It's easy to fall in love with the idea of inbound marketing. The entire concept makes so much sense-- who doesn't want to attract their own customers through their content? The process behind it sounds simple, too. It's as easy as 1, 2, 3:
- Create unique, engaging content to draw visitors to your website
- Share your expertise with members of your audience who are interested in your products or services
- Use your educational marketing approach to convert those audience members into leads and (ideally) customers
There's no denying it: inbound marketing sounds like the ultimate way to create an audience and start racking up customers. Most brands find that issues arise once it's time to actually get all that inbound marketing content created, though. Nobody can blame them-- if you don't know where to start or where to look for resources, the idea of crafting your own content can feel daunting.
5 Resources for Creating Inbound Content
As for creating great content, here are five resources for inbound content development that you may not have considered before:
- Existing customers
- Your sales team
- Industry news
- Content Experts
Content creation is the cornerstone of effective inbound marketing. Those who are unfamiliar with it tend to feel some anxiety at the prospect of writing engaging blog posts, website content, newsletters, and more; but these are excellent tools for reaching your audience. You can actually leverage a number of resources-- all of them at your fingertips-- to help boost your confidence and open the door to inbound marketing.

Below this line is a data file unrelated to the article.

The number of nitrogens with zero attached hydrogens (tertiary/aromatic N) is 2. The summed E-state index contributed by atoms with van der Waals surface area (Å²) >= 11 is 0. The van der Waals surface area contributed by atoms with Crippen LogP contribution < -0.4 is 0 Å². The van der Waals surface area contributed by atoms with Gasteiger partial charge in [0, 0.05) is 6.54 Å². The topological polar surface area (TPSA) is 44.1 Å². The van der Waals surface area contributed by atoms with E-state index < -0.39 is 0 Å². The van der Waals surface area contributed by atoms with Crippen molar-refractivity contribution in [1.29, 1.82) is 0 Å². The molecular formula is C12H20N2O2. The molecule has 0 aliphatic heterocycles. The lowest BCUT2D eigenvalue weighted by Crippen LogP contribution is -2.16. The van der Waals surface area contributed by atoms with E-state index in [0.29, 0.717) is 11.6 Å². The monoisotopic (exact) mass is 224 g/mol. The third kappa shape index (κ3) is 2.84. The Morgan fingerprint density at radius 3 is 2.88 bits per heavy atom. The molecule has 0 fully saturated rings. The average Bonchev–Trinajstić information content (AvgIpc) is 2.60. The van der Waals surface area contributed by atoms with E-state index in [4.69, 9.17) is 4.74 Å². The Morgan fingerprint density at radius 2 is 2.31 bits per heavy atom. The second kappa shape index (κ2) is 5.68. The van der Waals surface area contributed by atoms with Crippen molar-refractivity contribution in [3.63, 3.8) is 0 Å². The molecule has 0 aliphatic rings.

5 Close-to-Home Resources for Developing New Inbound Marketing Content
1. Your Own Customers
Ask yourself: what kinds of questions do you seem to hear from customers over and over?
These are the questions that your inbound marketing content should answer. If there are topics that seem to resurface with every phone call to a potential customer, you might consider creating blog posts around them. Remember that the questions your customers have tend to align with questions other potential customers-- who are in the buying process-- may rely on to make purchasing decisions.
2. Your own Salespeople
Long gone are the days of underestimating the salespeople who work for us-- your salespeople are constantly out in the field and on the phone talking to potential buyers. If you don't recognize the opportunity this presents, you may want to look a little harder.
The questions that salespeople address tend to be different from those that you might receive from existing customers. This grants a unique window into your audience's desires-- one that your current customers can't always offer.
You should seek feedback from your salespeople. Use their experiences and opinions to create simple, effective resources like checklists, eBooks, and blog posts. Your salespeople-- and the potential clients that they talk to-- can help you market to buyers throughout their buyer journeys.
3. Industry News
News regulations, certifications, research findings, and new technologies directly influence how businesses market and conduct business. If you want to attract a broad audience, consider addressing these breakthroughs as they occur. It positions you as an authority figure to lend clarity on complex new ideas-- and it's a great way to fit timely content into your site, too.
If you jump on top of these opportunities quickly enough, you can avoid looking like a part of a "bandwagon" that will focus on the same development after time goes by.
4. Your Personal Experiences
Many of us underestimate the validity and usefulness of our own personal experiences; but have you ever solved a problem for a client and been hit with an idea for a blog post that addressed the problem and how to solve it?
This is a perfect example of how businesses and content creators can use their own personal experiences to create enticing inbound marketing content. Take some time to think about what you've been working on lately-- is there any sort of useful information that you can pull from it to create helpful resources? Is there a case study that you can create from your most recent project? Or a how-to blog post or video?